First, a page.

Kathleen Parker

As Mrs. Bush noted Monday, health is a freedom issue. To be free, one must first be alive. Then, one must be educated.

The U.N. reports that 774 million people worldwide cannot read or write. Of those, two-thirds are women. Seventy-five million children don't attend school.

The first lady, who is an honorary ambassador for the U.N. Literacy Decade, spoke earlier this month at the U.N. about the importance of closing the gender gap in literacy. "If women are educated, everything across the board improves for their families," she said.

Indeed, it is widely understood among international humanitarian groups that the most effective way to reduce poverty and disease is to educate women.

In Afghanistan, where Laura Bush has traveled three times, impressive strides are being made in education and equality. Today, one-third of the more than 6 million Afghan children in school are girls.

Many readers may be learning these things for the first time and wonder why. In part, it may be because Mrs. Bush's demure librarian-teacher persona has minimized her appeal to the media. But Bush's Texas manners should not be confused with passivity. She is a serious player whose White House tenure provides lessons for the next first lady.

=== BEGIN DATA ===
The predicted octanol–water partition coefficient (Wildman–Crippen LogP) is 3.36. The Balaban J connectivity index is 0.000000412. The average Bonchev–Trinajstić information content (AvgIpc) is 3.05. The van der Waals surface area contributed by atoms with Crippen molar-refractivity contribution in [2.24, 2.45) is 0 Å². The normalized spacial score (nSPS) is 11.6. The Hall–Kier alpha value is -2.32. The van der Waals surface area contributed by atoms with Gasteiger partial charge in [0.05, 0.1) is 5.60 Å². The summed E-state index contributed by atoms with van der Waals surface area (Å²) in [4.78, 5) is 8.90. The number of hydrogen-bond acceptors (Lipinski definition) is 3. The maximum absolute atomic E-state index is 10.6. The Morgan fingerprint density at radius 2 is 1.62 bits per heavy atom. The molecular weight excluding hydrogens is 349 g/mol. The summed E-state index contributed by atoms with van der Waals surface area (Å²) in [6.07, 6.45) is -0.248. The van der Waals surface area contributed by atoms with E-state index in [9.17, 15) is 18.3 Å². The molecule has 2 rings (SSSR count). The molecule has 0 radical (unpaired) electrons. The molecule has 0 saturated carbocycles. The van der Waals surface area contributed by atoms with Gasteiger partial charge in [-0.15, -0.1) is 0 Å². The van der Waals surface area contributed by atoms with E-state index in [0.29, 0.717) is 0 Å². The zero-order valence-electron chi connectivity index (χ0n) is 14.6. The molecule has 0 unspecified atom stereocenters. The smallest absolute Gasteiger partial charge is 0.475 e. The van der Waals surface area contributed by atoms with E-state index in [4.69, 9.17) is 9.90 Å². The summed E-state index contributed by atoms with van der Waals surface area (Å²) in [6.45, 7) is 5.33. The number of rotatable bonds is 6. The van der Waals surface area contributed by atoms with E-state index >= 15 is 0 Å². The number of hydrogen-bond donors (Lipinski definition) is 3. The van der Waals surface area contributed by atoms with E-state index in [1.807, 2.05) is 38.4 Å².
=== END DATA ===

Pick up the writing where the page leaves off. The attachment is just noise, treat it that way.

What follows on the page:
Among them is one Mrs. Bush wishes she had learned sooner -- that the first lady has a bully pulpit and should use it. Although she gave the first-ever radio address by a first lady in 2001, urging support for Afghan women, Bush didn't hit her stride until her husband's second term.

Did she ever. Her mission has been anything but modest: to save women, educate girls, end poverty, reduce disease, expand democracy and promote freedom.

Women may not save the world -- at least not without the help of enlightened men -- but history will judge that one Laura Bush did her part.


Kathleen Parker

Kathleen Parker is a syndicated columnist with the Washington Post Writers Group.
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